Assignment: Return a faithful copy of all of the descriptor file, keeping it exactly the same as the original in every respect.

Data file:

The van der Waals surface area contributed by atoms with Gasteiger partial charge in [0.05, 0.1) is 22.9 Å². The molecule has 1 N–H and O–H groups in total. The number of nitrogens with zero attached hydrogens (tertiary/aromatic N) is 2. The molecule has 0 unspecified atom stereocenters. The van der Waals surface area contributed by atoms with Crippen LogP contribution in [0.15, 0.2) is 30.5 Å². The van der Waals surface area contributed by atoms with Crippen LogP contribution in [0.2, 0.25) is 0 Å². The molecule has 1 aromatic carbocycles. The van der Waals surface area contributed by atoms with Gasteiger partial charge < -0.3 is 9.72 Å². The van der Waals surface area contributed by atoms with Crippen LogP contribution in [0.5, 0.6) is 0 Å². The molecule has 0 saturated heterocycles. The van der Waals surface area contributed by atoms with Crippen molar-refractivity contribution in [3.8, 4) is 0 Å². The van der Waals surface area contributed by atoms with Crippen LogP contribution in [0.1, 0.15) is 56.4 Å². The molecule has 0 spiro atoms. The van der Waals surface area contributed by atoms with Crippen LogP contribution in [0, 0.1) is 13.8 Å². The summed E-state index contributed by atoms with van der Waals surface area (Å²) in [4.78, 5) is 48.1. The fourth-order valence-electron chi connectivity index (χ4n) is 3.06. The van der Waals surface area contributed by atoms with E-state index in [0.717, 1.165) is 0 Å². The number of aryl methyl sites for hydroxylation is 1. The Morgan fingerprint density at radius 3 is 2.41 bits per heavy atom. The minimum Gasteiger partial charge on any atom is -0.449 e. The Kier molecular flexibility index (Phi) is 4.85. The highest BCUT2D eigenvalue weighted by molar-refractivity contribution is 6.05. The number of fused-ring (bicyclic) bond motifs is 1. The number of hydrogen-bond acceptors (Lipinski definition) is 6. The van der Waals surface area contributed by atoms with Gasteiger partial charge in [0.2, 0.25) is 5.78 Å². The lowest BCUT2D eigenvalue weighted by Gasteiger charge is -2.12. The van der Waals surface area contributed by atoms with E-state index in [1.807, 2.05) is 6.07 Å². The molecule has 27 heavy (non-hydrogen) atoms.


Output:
The van der Waals surface area contributed by atoms with Gasteiger partial charge in [0.05, 0.1) is 22.9 Å². The molecule has 1 N–H and O–H groups in total. The number of nitrogens with zero attached hydrogens (tertiary/aromatic N) is 2. The molecule has 0 unspecified atom stereocenters. The van der Waals surface area contributed by atoms with Crippen LogP contribution in [0.15, 0.2) is 30.5 Å². The van der Waals surface area contributed by atoms with Crippen LogP contribution in [0.2, 0.25) is 0 Å². The molecule has 1 aromatic carbocycles. The van der Waals surface area contributed by atoms with Gasteiger partial charge < -0.3 is 9.72 Å². The van der Waals surface area contributed by atoms with Crippen LogP contribution in [0.5, 0.6) is 0 Å². The molecule has 0 saturated heterocycles. The van der Waals surface area contributed by atoms with Crippen molar-refractivity contribution in [3.8, 4) is 0 Å². The van der Waals surface area contributed by atoms with Crippen LogP contribution in [0.1, 0.15) is 56.4 Å². The molecule has 0 spiro atoms. The van der Waals surface area contributed by atoms with Crippen LogP contribution in [0, 0.1) is 13.8 Å². The summed E-state index contributed by atoms with van der Waals surface area (Å²) in [4.78, 5) is 48.1. The fourth-order valence-electron chi connectivity index (χ4n) is 3.06. The van der Waals surface area contributed by atoms with E-state index in [0.717, 1.165) is 0 Å². The number of aryl methyl sites for hydroxylation is 1. The Morgan fingerprint density at radius 3 is 2.41 bits per heavy atom. The minimum Gasteiger partial charge on any atom is -0.449 e. The Kier molecular flexibility index (Phi) is 4.85. The highest BCUT2D eigenvalue weighted by molar-refractivity contribution is 6.05. The number of fused-ring (bicyclic) bond motifs is 1. The number of hydrogen-bond acceptors (Lipinski definition) is 6. The van der Waals surface area contributed by atoms with Gasteiger partial charge in [0.2, 0.25) is 5.78 Å². The lowest BCUT2D eigenvalue weighted by Gasteiger charge is -2.12. The van der Waals surface area contributed by atoms with E-state index in [1.807, 2.05) is 6.07 Å². The molecule has 27 heavy (non-hydrogen) atoms.